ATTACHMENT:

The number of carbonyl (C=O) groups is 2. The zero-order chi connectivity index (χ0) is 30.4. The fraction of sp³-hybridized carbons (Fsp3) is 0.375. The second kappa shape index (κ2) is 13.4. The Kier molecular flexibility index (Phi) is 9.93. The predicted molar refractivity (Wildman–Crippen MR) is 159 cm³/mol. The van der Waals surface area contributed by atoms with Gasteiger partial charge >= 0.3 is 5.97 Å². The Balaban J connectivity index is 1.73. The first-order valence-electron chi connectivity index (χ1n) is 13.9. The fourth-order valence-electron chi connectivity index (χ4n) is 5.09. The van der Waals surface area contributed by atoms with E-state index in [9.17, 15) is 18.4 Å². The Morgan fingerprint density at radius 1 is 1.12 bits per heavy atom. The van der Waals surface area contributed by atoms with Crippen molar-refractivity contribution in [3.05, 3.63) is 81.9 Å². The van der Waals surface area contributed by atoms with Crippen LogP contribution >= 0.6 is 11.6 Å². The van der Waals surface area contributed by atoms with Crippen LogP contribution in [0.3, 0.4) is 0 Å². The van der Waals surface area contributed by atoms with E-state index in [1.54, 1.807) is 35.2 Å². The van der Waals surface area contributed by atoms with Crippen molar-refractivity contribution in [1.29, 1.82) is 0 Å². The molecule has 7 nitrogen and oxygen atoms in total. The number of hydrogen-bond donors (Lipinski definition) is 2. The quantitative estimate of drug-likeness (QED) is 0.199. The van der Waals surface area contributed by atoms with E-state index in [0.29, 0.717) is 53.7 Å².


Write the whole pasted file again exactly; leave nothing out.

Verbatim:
The number of carbonyl (C=O) groups is 2. The zero-order chi connectivity index (χ0) is 30.4. The fraction of sp³-hybridized carbons (Fsp3) is 0.375. The second kappa shape index (κ2) is 13.4. The Kier molecular flexibility index (Phi) is 9.93. The predicted molar refractivity (Wildman–Crippen MR) is 159 cm³/mol. The van der Waals surface area contributed by atoms with Gasteiger partial charge >= 0.3 is 5.97 Å². The Balaban J connectivity index is 1.73. The first-order valence-electron chi connectivity index (χ1n) is 13.9. The fourth-order valence-electron chi connectivity index (χ4n) is 5.09. The van der Waals surface area contributed by atoms with E-state index in [9.17, 15) is 18.4 Å². The Morgan fingerprint density at radius 1 is 1.12 bits per heavy atom. The van der Waals surface area contributed by atoms with Crippen molar-refractivity contribution in [3.05, 3.63) is 81.9 Å². The van der Waals surface area contributed by atoms with Crippen LogP contribution >= 0.6 is 11.6 Å². The van der Waals surface area contributed by atoms with Crippen LogP contribution in [0.3, 0.4) is 0 Å². The van der Waals surface area contributed by atoms with E-state index in [1.54, 1.807) is 35.2 Å². The van der Waals surface area contributed by atoms with Crippen molar-refractivity contribution in [1.29, 1.82) is 0 Å². The molecule has 7 nitrogen and oxygen atoms in total. The number of hydrogen-bond donors (Lipinski definition) is 2. The quantitative estimate of drug-likeness (QED) is 0.199. The van der Waals surface area contributed by atoms with E-state index in [0.29, 0.717) is 53.7 Å².